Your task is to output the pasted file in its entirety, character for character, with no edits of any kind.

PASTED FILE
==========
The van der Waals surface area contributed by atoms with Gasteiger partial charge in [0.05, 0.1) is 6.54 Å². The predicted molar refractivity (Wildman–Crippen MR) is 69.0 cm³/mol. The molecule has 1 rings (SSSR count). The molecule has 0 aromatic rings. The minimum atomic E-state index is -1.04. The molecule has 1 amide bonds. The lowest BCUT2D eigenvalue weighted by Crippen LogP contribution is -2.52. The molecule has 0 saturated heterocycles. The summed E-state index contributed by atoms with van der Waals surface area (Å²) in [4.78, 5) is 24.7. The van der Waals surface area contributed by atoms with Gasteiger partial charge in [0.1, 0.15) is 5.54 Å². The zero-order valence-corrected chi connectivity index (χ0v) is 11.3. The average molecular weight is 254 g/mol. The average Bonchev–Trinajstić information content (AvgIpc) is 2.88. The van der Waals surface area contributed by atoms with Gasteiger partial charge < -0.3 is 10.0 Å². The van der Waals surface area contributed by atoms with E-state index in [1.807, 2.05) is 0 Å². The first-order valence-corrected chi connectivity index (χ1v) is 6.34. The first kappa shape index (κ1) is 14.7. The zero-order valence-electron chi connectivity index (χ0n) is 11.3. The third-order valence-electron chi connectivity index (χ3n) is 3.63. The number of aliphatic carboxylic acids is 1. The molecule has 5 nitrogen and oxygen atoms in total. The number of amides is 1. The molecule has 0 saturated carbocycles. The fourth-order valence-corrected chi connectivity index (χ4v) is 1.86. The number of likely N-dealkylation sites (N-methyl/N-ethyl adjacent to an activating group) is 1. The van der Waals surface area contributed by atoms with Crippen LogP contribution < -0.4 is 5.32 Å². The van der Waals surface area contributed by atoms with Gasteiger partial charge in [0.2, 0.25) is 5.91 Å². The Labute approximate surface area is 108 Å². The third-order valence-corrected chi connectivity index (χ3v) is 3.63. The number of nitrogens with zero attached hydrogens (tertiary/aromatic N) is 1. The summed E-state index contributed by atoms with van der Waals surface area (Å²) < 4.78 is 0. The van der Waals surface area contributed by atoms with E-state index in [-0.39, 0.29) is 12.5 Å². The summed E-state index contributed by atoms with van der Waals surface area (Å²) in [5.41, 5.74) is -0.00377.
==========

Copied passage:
The van der Waals surface area contributed by atoms with Gasteiger partial charge in [0.05, 0.1) is 6.54 Å². The predicted molar refractivity (Wildman–Crippen MR) is 69.0 cm³/mol. The molecule has 1 rings (SSSR count). The molecule has 0 aromatic rings. The minimum atomic E-state index is -1.04. The molecule has 1 amide bonds. The lowest BCUT2D eigenvalue weighted by Crippen LogP contribution is -2.52. The molecule has 0 saturated heterocycles. The summed E-state index contributed by atoms with van der Waals surface area (Å²) in [4.78, 5) is 24.7. The van der Waals surface area contributed by atoms with Gasteiger partial charge in [0.1, 0.15) is 5.54 Å². The zero-order valence-corrected chi connectivity index (χ0v) is 11.3. The average molecular weight is 254 g/mol. The average Bonchev–Trinajstić information content (AvgIpc) is 2.88. The van der Waals surface area contributed by atoms with Gasteiger partial charge < -0.3 is 10.0 Å². The van der Waals surface area contributed by atoms with E-state index in [1.807, 2.05) is 0 Å². The first-order valence-corrected chi connectivity index (χ1v) is 6.34. The first kappa shape index (κ1) is 14.7. The zero-order valence-electron chi connectivity index (χ0n) is 11.3. The third-order valence-electron chi connectivity index (χ3n) is 3.63. The number of aliphatic carboxylic acids is 1. The molecule has 5 nitrogen and oxygen atoms in total. The number of amides is 1. The molecule has 0 saturated carbocycles. The fourth-order valence-corrected chi connectivity index (χ4v) is 1.86. The number of likely N-dealkylation sites (N-methyl/N-ethyl adjacent to an activating group) is 1. The van der Waals surface area contributed by atoms with Crippen LogP contribution < -0.4 is 5.32 Å². The van der Waals surface area contributed by atoms with Gasteiger partial charge in [0.2, 0.25) is 5.91 Å². The Labute approximate surface area is 108 Å². The third-order valence-corrected chi connectivity index (χ3v) is 3.63. The number of nitrogens with zero attached hydrogens (tertiary/aromatic N) is 1. The summed E-state index contributed by atoms with van der Waals surface area (Å²) < 4.78 is 0. The van der Waals surface area contributed by atoms with E-state index in [-0.39, 0.29) is 12.5 Å². The summed E-state index contributed by atoms with van der Waals surface area (Å²) in [5.41, 5.74) is -0.00377.